Hmm, are you saying that Netflix & all pay the 'artists, writers, film crews etc etc etc' what they deserver? May I interest you in this bridge I have to sell?

      2. Prst. V.Jeltz Silver badge
        Trollface

        Re: Said it before, will say it again

        All of the above responses to post #1 are just whiney bitching and justification for your kodi boxes.

        If you dont like the offer you dont have to task it - that dosent give you the right to pirate

        1. Ben Tasker Silver badge

          Re: Said it before, will say it again

          If you dont like the offer you dont have to task it - that dosent give you the right to pirate

          Entirely correct. Except that as a content provider you have to understand that a proportion of the people you put off will likely obtain the content illicitly (just as a proportion will always go that route). Doesn't make it right, but ask yourself this - if n% of those who don't like your offering will pirate, why in the world would you cling to a failing business model rather than try to improve your offering (and so reduce the raw numbers that that %age translates to).

          That's before we even get onto the historic tendency of the companies involved to blame any drop in profits on piracy and demand draconian measures to try and thwart it. If we all stopped watching tomorrow, piracy'd still be blamed. Though, in their defence, certain companies have definitely improved in that regard.

          Ultimately, for things I might want to watch again, I'd rather have a copy under my control. which, for me, means a DVD because Blu-ray has been so crippled by DRM I've no idea if I'll be able to play them in 10 years time. Torrents are an easy route to achieving that too, so I can see why some go that way.

          For things I want to watch once, streaming services would be fine, if they'd sort their respective libraries out and stop all the exclusivity stuff.

          1. John Lilburne Silver badge

            Re: Said it before, will say it again

            "why in the world would you cling to a failing business model rather than try to improve your offering (and so reduce the raw numbers that that %age translates to)."

            For all the bullshit, over the last 20 years, there is no business model there is no business model that competes with "everything free". Neither Ad supported nor subscription services work. Ultimately no one that makes content can survive in a 'free content' eco-system.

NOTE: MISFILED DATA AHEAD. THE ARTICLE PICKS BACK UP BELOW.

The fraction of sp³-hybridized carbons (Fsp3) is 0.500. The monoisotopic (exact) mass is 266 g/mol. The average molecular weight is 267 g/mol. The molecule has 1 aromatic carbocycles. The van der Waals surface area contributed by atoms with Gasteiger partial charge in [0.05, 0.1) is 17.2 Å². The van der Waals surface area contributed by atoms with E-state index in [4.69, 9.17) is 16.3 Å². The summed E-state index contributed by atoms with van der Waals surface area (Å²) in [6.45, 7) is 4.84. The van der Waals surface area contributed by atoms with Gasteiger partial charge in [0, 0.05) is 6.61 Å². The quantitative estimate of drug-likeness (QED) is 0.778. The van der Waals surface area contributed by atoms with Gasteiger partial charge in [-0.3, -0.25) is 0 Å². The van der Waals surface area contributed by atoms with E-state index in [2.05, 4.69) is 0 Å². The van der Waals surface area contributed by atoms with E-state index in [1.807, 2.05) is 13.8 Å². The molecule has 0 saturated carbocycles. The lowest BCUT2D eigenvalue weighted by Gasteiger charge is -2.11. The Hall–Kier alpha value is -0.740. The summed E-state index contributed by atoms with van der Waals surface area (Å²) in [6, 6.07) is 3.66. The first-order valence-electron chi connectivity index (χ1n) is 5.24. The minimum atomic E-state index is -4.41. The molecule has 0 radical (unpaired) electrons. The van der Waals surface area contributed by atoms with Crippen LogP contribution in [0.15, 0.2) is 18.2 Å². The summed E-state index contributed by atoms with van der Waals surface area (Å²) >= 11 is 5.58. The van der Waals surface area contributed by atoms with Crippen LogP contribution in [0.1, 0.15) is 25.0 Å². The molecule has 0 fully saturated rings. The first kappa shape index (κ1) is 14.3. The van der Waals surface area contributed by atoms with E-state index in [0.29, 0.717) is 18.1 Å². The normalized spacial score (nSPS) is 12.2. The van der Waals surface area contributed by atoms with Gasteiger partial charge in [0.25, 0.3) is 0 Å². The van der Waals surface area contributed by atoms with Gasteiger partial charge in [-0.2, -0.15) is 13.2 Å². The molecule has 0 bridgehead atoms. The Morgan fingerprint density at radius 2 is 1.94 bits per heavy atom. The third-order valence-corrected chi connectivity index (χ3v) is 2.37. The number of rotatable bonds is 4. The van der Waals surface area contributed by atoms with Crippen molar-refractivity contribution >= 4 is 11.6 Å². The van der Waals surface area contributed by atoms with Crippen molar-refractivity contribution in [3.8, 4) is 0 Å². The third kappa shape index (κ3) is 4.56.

3. Anonymous Coward
        Anonymous Coward

        Re: Said it before, will say it again

        "Netflix reduces its film content because it isn't popular enough to warrant the bandwidth usage."

        ? Struggling with the logic here. Please help.

        If a film isn't popular and therefore doesn't incur much in the way of playout bandwidth costs, what costs/logic makes it vanish from the library? Yes there's the cost of storage space in the content distribution network. Surely storage space is a nearly negligible cost?

        Surely Netflix haven't negotiated the kind of deal where they pay the contents right holders for particular TV/movies/etc truckloads of money whether or not any significant number of people watch those particular movies?

        Surely that would be commercial suicide, no?

        I don't understand (obviously).

        1. Anonymous Coward
          Anonymous Coward

          Re: Said it before, will say it again

          "Surely Netflix haven't negotiated the kind of deal where they pay the contents right holders for particular TV/movies/etc truckloads of money whether or not any significant number of people watch those particular movies?

          Surely that would be commercial suicide, no?"

          That's actually how they work usually. The presentation licenses (and most other media licenses) are typically negotiated to a fixed amount, paid in advance, so a network has to be picky and decide if the potential return is worth shelling out.

      4. Inertia

        Re: Said it before, will say it again

        What's a "DVD"?

        1. JLV Silver badge

          >What's a "DVD"?

          something you own, dear.

        2. 's water music Silver badge

          Re: Said it before, will say it again

          What's a "DVD"?

          It's a flattened wax cylinder made of mirrors that is played with sparks instead of bamboo needles. It is more advanced than a Mutoscope because it allows the presentation of several hours worth of industry ranting about prates before you get to the bit with the lady in bloomers who shows you her ankles.

      5. 1Rafayal

        Re: Said it before, will say it again

        P Lee, DVD is soooo 2008

    5. Lusty Silver badge

      Re: Said it before, will say it again